West Virginia Wrestling


by Dr. Bill Welker

... on Better Relationships between Wrestling Coaches and Officials

Unfortunately, more often than not coaches and officials consider each other to be adversaries. I think I can offer some suggestions that may help to alleviate this uncomfortable condition between the two factions. Both coaches and officials can work together in closer harmony if they understand the concerns of one another.

The following is a survey taken of coaches and officials by Robert G. Hoehn. First, the eight "big wishes" of coaches and then the top eight desires of officials.

1. Act in a professional manner. Treat coaches and their athletes with respect.
2. Thoroughly know the rules.
3. Be consistent when making calls and decisions.
4. Keep the athletes moving at a brisk pace.
5. Be on the lookout for dangerous situations, and alert the coach when the athlete runs the risk of injury.
6. Demonstrate a positive attitude toward athletics, not one of supreme authority. In other words, don't act like gods, but stewards of the sport.
7. Refrain from prejudging a coach, school, or athletic team. Give everyone involved the opportunity to prove themselves.
8. Finally, don't cover up a mistake. Nobody expects perfection. If an error occurs, admit to it, and try not to make the same mistake again. Also, avoid coaching an athlete at the coach's expense. Never make a coach look foolish by correcting athletes in a condescending manner.

1. Treat officials in a polite, friendly manner. However, don't come on like college chums meeting for the first time in fifteen years. Being too friendly creates problems when close calls go against the opposing team.
2. Keep negative comments about coaches, athletes, or other officials to yourself. A coach that ridicules others in front of strangers displays poor judgment and shows a lack of good sense.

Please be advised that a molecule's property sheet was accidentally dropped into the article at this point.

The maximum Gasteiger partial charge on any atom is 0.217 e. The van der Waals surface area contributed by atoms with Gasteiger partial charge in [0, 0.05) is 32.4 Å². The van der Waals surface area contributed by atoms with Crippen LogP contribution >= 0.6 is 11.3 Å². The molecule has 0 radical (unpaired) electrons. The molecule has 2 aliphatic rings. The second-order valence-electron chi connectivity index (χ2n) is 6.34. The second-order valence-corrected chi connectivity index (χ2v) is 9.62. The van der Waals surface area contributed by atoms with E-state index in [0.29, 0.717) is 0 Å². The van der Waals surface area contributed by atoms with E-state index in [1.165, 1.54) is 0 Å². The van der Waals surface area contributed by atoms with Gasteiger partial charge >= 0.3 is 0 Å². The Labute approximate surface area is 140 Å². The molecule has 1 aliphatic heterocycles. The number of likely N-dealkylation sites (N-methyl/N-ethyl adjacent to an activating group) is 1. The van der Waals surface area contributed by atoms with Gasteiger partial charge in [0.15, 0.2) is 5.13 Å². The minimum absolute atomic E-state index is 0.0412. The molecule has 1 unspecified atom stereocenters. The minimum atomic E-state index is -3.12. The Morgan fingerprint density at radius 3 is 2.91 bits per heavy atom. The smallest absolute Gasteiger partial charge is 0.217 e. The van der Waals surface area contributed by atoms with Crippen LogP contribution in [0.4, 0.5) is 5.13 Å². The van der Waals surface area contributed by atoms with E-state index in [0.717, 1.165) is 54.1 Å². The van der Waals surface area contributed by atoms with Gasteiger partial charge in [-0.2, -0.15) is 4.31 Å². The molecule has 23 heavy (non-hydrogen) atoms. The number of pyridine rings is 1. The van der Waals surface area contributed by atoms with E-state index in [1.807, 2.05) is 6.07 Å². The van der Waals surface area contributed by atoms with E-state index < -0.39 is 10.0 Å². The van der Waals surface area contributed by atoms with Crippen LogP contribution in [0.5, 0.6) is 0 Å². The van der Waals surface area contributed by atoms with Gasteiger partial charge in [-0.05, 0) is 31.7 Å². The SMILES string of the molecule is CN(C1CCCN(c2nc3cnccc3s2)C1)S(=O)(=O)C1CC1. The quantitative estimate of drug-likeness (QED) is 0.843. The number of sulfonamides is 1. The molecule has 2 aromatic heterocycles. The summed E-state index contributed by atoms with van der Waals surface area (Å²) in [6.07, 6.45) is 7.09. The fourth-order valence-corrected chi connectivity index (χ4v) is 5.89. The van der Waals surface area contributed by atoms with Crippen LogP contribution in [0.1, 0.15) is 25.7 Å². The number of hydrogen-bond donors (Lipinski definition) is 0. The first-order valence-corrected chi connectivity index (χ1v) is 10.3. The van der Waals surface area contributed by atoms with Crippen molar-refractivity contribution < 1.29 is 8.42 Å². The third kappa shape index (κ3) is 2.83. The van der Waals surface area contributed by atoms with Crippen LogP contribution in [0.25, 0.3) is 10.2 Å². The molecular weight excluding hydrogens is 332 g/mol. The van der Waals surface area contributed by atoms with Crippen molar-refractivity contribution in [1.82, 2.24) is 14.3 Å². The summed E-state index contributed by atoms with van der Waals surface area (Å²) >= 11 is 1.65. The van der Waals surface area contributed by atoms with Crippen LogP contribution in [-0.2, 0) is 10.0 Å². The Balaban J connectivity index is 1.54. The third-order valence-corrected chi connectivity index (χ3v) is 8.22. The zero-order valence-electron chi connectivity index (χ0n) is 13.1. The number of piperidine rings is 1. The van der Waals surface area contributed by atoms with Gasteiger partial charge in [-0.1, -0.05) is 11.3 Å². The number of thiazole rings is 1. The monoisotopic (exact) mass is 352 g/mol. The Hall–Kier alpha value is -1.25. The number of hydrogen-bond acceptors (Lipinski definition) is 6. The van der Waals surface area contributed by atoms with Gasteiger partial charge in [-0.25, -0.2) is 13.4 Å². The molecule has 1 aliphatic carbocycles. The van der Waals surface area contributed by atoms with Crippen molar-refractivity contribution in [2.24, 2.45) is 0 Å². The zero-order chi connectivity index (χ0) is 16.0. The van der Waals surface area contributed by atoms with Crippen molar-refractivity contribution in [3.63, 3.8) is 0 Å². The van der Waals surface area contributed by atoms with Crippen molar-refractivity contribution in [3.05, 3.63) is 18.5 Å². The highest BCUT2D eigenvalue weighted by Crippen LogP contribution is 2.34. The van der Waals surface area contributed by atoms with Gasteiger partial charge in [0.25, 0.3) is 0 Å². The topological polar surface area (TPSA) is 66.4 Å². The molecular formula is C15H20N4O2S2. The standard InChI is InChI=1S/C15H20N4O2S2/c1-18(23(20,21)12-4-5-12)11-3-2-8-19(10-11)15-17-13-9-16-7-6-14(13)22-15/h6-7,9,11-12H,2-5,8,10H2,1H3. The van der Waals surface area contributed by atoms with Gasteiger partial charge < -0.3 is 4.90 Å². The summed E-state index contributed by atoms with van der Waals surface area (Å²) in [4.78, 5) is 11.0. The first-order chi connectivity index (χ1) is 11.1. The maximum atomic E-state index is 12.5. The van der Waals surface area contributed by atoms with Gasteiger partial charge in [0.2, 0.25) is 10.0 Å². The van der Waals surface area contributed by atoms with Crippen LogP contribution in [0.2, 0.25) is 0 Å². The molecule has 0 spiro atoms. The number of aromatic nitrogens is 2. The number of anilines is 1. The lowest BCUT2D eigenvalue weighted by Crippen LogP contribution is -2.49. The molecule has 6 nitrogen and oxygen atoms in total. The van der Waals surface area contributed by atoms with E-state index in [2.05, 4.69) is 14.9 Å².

3. Have everything ready to go so the contest can start on time. Provide a safe and secure environment for officials to store their valuables.
4. See to it that officials are paid on time. Either pay the day of the contest or mail checks out the following day. A great way to strain a relationship is to wait four or five weeks before mailing checks.
5. Refrain from discussing a previous contest and close calls. Officials must concentrate on today's match or game, not rethink past competitive situations in which they were involved.
6. Hold conversations to a minimum. Don't distract officials with needless chatter.
7. Know the rules. Read the rule book. Study any new rule changes. Don't waste the official's time with matters in which you should have known the rule.
8. Approach the official with respect, as an equal, when questioning a difficult call. In essence, coaches and officials need to be thinking on the same wave length. This is really not too difficult to accomplish, especially when both the coach and official follow the values of good sportsmanship.

... on Success as a Coach

No dedicated wrestling coach should ever think his efforts are in vain.

Many years ago I had the worst wrestling team that anyone could ever imagine. We lost all our dual meets by wide margins, and not one of my wrestlers placed in a tournament that season. The year seemed to last forever; it was exquisite agony!

During this stretch of mentor misery, I constantly tried to get my grapplers to believe in themselves and their abilities. But nothing seemed to work. In the end, I began to "second guess" myself and even considered the possibility of hanging up my coaching whistle. Of course, I didn't.

Well, a few summers ago the fruits of my labor were finally realized. I received a long distance phone call from Florida. The call was from a former wrestler of mine (let's refer to him as "Bob"), who participated on the varsity squad grievously noted above.

Bob is presently a wrestling coach and he phoned to tell me that he, too, was faced with a team of "non-believers." At first, his matmen won only one match and had lots of blisters on their backs. But then Bob proudly asserted, "I kept emphasizing what you taught us, and it paid off. This year we went undefeated and won our league championship!"

So, coaches, don't give up the "faith," because some rewards are very slow in coming.

"There are no shortcuts to any place worth going."
- Beverly Sills

Editor's Note: A former Pennsylvania State Champion, Dr. Welker is a nationally recognized authority on amateur wrestling who has published hundreds of articles and two best-selling books (The Wrestling Drill Book, 1st & 2nd Editions) on the subject in which 1000s of copies have been sold nationwide. His drill book can be purchased at www.Amazon.com or www.HumanKinetics.com.

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